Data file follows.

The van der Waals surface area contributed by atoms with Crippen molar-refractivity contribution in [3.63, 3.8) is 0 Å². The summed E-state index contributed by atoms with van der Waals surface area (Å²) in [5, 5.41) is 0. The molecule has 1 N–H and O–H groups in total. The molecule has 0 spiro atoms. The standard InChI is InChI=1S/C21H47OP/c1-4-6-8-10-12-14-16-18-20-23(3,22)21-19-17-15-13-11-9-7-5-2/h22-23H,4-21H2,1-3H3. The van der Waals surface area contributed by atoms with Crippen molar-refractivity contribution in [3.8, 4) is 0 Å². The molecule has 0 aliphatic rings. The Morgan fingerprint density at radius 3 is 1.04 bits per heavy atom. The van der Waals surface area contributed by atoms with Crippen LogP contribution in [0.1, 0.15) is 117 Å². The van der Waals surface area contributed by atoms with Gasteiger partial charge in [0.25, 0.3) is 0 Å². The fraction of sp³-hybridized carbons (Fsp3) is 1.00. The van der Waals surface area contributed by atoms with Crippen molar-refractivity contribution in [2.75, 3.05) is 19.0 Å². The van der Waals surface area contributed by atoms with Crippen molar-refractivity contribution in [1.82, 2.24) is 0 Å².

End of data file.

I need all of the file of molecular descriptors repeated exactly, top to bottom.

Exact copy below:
The van der Waals surface area contributed by atoms with Crippen molar-refractivity contribution in [3.63, 3.8) is 0 Å². The summed E-state index contributed by atoms with van der Waals surface area (Å²) in [5, 5.41) is 0. The molecule has 1 N–H and O–H groups in total. The molecule has 0 spiro atoms. The standard InChI is InChI=1S/C21H47OP/c1-4-6-8-10-12-14-16-18-20-23(3,22)21-19-17-15-13-11-9-7-5-2/h22-23H,4-21H2,1-3H3. The van der Waals surface area contributed by atoms with Crippen molar-refractivity contribution in [3.8, 4) is 0 Å². The molecule has 0 aliphatic rings. The Morgan fingerprint density at radius 3 is 1.04 bits per heavy atom. The van der Waals surface area contributed by atoms with Crippen LogP contribution in [0.1, 0.15) is 117 Å². The van der Waals surface area contributed by atoms with Gasteiger partial charge in [0.25, 0.3) is 0 Å². The fraction of sp³-hybridized carbons (Fsp3) is 1.00. The van der Waals surface area contributed by atoms with Crippen molar-refractivity contribution in [2.75, 3.05) is 19.0 Å². The van der Waals surface area contributed by atoms with Crippen molar-refractivity contribution in [1.82, 2.24) is 0 Å².